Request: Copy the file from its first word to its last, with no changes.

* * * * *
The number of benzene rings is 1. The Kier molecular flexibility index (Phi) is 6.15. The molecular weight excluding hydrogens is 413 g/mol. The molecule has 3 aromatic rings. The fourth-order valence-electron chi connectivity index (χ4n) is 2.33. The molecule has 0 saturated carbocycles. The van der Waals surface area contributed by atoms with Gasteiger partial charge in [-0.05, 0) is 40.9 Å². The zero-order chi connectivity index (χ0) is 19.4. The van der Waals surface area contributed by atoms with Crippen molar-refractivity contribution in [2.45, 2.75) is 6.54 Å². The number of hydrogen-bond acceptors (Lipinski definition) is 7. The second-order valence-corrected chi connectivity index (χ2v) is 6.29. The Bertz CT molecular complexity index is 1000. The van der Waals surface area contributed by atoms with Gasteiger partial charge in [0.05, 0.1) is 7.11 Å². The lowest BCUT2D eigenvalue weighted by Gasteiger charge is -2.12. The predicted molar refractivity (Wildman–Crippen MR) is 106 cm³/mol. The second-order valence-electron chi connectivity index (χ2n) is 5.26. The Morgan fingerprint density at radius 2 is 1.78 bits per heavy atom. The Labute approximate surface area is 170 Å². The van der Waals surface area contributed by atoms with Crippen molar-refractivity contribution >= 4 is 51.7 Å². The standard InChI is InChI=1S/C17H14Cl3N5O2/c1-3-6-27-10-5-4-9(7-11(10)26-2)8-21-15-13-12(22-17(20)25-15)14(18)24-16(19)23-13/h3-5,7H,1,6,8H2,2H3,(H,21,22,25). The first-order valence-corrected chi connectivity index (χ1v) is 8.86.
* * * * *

The number of benzene rings is 1. The Kier molecular flexibility index (Phi) is 6.15. The molecular weight excluding hydrogens is 413 g/mol. The molecule has 3 aromatic rings. The fourth-order valence-electron chi connectivity index (χ4n) is 2.33. The molecule has 0 saturated carbocycles. The van der Waals surface area contributed by atoms with Gasteiger partial charge in [-0.05, 0) is 40.9 Å². The zero-order chi connectivity index (χ0) is 19.4. The van der Waals surface area contributed by atoms with Crippen molar-refractivity contribution in [2.45, 2.75) is 6.54 Å². The number of hydrogen-bond acceptors (Lipinski definition) is 7. The second-order valence-corrected chi connectivity index (χ2v) is 6.29. The Bertz CT molecular complexity index is 1000. The van der Waals surface area contributed by atoms with Gasteiger partial charge in [0.05, 0.1) is 7.11 Å². The lowest BCUT2D eigenvalue weighted by Gasteiger charge is -2.12. The predicted molar refractivity (Wildman–Crippen MR) is 106 cm³/mol. The second-order valence-electron chi connectivity index (χ2n) is 5.26. The Morgan fingerprint density at radius 2 is 1.78 bits per heavy atom. The Labute approximate surface area is 170 Å². The van der Waals surface area contributed by atoms with Crippen molar-refractivity contribution >= 4 is 51.7 Å². The standard InChI is InChI=1S/C17H14Cl3N5O2/c1-3-6-27-10-5-4-9(7-11(10)26-2)8-21-15-13-12(22-17(20)25-15)14(18)24-16(19)23-13/h3-5,7H,1,6,8H2,2H3,(H,21,22,25). The first-order valence-corrected chi connectivity index (χ1v) is 8.86.